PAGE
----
Occuring predominantly in women, this condition affects the fingers (and sometimes toes, nose, and ears), causing them to become cold and turn white, then bluish in color. Upon rewarming, the area becomes red and may throb or tingle, a sequence of events presumably caused by spasm in the local blood vessels.
The condition has two forms:
Raynaud’s phenomenon is associated with connective tissue diseases like scleroderma or lupus, smoking, certain medications, injury, and blood vessel disease.
Raynaud’s disease is the more common “primary” form. There is no known cause.
Cold temperatures and stress tend to bring on attacks in both forms.
Warming from the inside, out
Many people with either form of Raynaud’s also have low blood levels of vitamin D. Since vitamin D has a relaxing effect on smooth muscle that lines the blood vessels, and may inhibit substances that cause blood vessel constriction, researchers in Lebanon sought to determine if supplementation might help relieve Raynaud’s symptoms.
Forty-two vitamin D–deficient people took part in the study. They were given 600,000 IU of vitamin D3 or a placebo at the beginning of the study, after four weeks, and after eight weeks. At each stage, people reported the degree to which they tolerated their Raynaud’s symptoms. Vitamin D levels were retested after 12 weeks, with these results:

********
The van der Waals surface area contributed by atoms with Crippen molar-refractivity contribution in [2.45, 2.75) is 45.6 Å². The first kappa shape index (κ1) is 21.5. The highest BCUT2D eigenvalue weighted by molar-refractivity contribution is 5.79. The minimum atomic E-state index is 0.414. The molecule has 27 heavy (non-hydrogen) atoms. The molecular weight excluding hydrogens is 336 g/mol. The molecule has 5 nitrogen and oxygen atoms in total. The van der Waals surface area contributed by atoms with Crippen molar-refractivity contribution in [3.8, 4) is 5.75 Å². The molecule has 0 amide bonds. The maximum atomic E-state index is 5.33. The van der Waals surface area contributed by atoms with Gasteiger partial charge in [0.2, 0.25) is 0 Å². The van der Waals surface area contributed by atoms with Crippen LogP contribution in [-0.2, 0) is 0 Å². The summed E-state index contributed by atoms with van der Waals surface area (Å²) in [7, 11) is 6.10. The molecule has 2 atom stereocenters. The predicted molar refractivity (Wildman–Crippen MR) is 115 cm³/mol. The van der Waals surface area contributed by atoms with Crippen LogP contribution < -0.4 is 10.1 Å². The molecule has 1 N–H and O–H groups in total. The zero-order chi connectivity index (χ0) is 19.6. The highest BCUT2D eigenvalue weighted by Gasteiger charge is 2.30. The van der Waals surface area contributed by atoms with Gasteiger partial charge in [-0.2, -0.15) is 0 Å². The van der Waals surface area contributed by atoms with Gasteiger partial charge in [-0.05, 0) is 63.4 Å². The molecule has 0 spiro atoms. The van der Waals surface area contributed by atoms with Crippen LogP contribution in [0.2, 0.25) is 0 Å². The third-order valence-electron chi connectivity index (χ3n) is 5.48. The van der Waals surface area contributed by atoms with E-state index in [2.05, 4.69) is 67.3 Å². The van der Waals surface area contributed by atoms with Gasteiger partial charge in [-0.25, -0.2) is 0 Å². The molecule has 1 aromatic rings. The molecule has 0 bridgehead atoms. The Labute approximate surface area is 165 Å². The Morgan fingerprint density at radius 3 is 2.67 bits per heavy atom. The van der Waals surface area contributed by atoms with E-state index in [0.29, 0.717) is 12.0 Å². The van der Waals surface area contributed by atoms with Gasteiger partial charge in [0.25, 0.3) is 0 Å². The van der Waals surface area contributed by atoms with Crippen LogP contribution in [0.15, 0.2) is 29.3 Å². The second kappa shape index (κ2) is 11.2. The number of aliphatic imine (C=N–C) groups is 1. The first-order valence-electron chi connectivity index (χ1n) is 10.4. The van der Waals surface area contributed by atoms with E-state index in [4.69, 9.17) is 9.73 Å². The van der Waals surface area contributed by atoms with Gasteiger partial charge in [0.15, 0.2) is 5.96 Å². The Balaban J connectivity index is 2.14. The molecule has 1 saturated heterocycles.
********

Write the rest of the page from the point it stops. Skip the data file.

Compared with the placebo group, after 12 weeks vitamin D levels were significantly higher in the group that supplemented vitamin D.
After eight weeks, symptoms were significantly improved in people in the vitamin D group, compared with baseline levels.
There was no notable change in Raynaud’s symptoms in the placebo group.
The authors cautioned that more studies are needed to confirm these results and to determine an optimal vitamin D dose for treating Raynaud’s.
If you have Raynaud’s
Besides getting more vitamin D, try these tips to help decrease the frequency and severity of Raynaud’s attacks:
- Don’t smoke. Besides being a major risk factor for several different cancers, smoking constricts blood vessels and can make Raynaud’s worse. Caffeine can also have this effect, so try to limit your consumption.
- Get some exercise. Physical activity improves blood flow and may relieve Raynaud’s symptoms.
- Give niacin a try. A form of the B vitamin, niacin, called inositol hexaniacinate may help ease Raynaud’s in some people.
- Picture this. Since emotional stress can bring on an attack, try deep breathing and imagine that your hands are becoming warmer.
(Rheumatol Int 2013; DOI 10.1007/s00296-012-2445-x)